What is interesting is that things are becoming more and more alike as time goes on. It is clear that while there is agreement on the direction of travel and the opportunities, progress continues to be hindered by the same old challenges in the year 2021, which was predicted to be the year in which the industry fully exploited the full potential of digital banking solutions, data-driven transactions, instant payments, and cryptocurrency.
Because of current infrastructure and technology, banks continue to be hampered, suggesting that the time for waiting has passed. Identifying long-term income prospects and developing the skills necessary to realize them safely and swiftly is now the time to prioritize.
The following seven significant indicators indicate that potential is beginning to be transformed into action as we look forward to 2022 and beyond.
Table of Contents
1. The rise of agency banking and Banking-as-a-Service (BaaS)
Towards the end of 2022, we’ll see the agency banking business catch up with embedded finance and the realization that payment services need a banking license.
Our philosophy at JMR Infotech is that technology isn’t always the best solution to a problem. Tactics without strategy are defeat’s noise before defeat. Hiring a Silicon Valley superstar rarely cures this core reason. With the right technology and in-depth knowledge of the business process, it is possible to successfully transform an organization.
2. Banks are working out the actual cost of transactions
Banks are unaware of the true cost of each payment transaction that they process on their accounts. 2022 is the year when they will find out the truth. That’s because it will be overpriced by at least a factor of two when they do. As a result, the focus will move away from change costs and operating expenses.
Therefore, banks will need to understand their payments estate and develop a goal and transition plan in order to address these unsustainable cost concerns as soon as possible while also delivering more value.
3. The beginning of the end for core banking
Invariably, every bank that has been in operation for ten years or more (i.e., the vast majority) has some type of legacy core banking platform that is no longer suited for its intended purpose. Undoubtedly, making a move to something that is more appropriate for today’s real-time, always-on environment will be a marathon rather than a sprint. Still, banks have been contemplating the start line for many years already.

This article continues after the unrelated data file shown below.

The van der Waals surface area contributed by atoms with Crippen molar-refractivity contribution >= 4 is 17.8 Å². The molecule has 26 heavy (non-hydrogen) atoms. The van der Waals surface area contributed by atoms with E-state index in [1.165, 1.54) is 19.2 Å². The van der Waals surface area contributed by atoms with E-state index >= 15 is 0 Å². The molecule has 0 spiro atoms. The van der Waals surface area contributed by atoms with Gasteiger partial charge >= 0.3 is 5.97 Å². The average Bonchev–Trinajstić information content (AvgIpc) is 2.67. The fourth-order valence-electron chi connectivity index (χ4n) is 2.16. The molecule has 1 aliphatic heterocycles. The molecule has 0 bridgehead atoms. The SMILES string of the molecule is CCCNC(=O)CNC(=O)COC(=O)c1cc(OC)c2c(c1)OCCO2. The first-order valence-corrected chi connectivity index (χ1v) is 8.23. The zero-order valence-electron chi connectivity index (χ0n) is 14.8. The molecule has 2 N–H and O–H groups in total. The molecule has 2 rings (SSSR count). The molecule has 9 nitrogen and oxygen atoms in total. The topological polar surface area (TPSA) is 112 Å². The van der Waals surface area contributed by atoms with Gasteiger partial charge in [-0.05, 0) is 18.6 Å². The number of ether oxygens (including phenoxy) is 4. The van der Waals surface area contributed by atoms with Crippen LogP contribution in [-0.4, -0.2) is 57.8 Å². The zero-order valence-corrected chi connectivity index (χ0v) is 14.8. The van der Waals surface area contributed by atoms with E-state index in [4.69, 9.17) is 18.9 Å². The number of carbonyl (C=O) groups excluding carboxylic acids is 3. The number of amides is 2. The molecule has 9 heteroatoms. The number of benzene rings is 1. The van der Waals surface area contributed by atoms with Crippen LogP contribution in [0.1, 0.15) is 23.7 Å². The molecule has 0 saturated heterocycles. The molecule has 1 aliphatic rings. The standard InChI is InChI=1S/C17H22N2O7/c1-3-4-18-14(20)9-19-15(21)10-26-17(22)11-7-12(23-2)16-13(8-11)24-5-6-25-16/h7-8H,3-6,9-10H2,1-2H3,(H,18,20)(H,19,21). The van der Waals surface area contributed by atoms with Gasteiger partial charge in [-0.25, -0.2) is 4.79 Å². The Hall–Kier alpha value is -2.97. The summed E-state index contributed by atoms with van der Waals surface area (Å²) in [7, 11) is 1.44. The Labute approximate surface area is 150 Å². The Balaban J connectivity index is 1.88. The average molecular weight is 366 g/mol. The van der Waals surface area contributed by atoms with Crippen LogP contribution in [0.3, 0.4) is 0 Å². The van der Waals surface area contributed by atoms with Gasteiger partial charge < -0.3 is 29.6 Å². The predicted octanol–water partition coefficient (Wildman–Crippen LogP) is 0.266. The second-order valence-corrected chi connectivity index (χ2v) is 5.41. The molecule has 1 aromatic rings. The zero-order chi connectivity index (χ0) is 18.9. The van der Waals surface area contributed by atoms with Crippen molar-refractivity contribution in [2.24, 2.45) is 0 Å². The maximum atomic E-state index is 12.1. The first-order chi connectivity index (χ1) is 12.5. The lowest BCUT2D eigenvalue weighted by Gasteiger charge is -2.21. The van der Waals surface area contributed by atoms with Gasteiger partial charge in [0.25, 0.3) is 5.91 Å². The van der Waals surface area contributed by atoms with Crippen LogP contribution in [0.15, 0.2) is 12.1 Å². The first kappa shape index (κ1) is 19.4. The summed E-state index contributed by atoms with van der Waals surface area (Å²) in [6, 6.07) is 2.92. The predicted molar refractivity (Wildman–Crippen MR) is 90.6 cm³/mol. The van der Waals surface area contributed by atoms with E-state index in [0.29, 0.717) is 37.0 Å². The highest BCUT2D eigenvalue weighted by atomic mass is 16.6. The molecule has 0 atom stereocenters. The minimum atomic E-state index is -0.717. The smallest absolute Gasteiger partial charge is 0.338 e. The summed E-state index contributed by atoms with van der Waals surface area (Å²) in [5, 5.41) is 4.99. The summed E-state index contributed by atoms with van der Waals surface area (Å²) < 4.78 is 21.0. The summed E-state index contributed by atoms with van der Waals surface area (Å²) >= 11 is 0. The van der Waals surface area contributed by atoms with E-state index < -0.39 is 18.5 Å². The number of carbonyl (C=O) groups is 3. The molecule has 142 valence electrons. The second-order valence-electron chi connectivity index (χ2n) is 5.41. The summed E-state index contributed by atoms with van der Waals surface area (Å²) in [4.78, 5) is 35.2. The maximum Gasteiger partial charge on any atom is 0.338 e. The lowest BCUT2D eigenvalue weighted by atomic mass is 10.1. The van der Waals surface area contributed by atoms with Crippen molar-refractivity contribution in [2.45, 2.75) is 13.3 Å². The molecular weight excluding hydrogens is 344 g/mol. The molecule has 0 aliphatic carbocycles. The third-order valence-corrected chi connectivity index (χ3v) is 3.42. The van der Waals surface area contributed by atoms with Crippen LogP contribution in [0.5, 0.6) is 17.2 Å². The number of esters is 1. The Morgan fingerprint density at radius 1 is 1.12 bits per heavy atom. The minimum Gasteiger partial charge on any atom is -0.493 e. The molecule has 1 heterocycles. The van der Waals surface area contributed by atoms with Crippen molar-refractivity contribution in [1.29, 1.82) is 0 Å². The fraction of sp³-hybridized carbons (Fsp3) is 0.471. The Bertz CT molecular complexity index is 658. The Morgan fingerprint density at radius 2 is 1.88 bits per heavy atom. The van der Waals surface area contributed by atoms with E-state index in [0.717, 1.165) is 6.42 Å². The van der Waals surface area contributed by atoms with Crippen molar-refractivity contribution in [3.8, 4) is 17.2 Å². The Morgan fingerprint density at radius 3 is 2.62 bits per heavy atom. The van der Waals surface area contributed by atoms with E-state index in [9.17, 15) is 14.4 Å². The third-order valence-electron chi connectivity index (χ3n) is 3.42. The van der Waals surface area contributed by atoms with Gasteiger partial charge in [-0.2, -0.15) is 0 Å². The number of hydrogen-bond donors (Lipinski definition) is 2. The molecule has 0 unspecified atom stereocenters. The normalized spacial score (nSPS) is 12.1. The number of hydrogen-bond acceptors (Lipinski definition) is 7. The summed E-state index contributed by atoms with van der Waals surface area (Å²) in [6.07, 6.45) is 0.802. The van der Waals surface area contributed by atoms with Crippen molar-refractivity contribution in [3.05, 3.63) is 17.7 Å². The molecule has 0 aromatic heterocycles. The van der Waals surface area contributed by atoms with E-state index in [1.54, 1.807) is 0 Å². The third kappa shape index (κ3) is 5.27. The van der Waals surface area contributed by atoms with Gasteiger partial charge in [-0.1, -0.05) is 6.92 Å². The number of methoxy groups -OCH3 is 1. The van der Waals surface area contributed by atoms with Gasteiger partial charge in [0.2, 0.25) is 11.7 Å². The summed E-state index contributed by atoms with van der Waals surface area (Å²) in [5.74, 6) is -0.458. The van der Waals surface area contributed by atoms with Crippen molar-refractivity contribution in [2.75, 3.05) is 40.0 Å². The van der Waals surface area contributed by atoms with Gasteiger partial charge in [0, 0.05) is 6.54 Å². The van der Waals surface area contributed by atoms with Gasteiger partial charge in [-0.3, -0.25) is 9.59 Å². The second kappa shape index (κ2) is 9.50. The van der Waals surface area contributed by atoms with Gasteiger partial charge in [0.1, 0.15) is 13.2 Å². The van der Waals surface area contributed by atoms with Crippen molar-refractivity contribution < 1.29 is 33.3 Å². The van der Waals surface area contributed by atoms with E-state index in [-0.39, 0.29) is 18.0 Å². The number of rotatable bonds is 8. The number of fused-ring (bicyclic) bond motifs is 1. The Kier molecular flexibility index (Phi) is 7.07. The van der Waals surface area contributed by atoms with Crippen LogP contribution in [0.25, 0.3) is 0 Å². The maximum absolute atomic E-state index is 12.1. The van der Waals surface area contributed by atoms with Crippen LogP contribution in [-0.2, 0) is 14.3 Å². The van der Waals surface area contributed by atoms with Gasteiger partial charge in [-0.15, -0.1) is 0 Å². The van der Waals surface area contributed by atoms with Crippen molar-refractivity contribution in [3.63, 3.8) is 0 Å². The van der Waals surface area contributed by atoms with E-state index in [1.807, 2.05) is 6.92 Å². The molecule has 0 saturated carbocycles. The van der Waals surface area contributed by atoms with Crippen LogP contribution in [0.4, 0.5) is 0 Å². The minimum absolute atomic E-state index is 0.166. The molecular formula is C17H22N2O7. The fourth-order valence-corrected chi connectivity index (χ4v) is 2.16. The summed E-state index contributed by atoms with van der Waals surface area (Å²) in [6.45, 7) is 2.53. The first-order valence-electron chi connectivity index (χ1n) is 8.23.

But now that the starting pistol has been fired, banks are beginning to respond, and it is evident that one size does not fit all. Some banks are developing new global architectures, frequently based on cloud-based BaaS platforms (such as the Oracle digital banking experience), and putting them through their paces in distinct portions of the company to prove their viability. The majority of banks are decomposing their existing core banking estates, breaking the “elephant” into bitesize chunks that can either be re-created in new, domain-focused microservices that are built in-house or used to enable third-party BaaS components to be integrated into a heterogeneous API enabled, plug and play architectural model.
For the majority of banks, these are lengthy, challenging yards of change. However, this might be the year in which core banking as we know it starts to undergo significant transformation, either for the better or for the worst.
4. Impending card-mageddon
One of the most talked-about projects in the payments sector is the Request to Pay program, which has gained rapid traction. According to Icon’s latest study, it is evident that it has the ability to cut costs, give genuine alternatives to conventional payment solutions, and promote visibility and openness in the financial sector. This has the potential to alter the way we pay.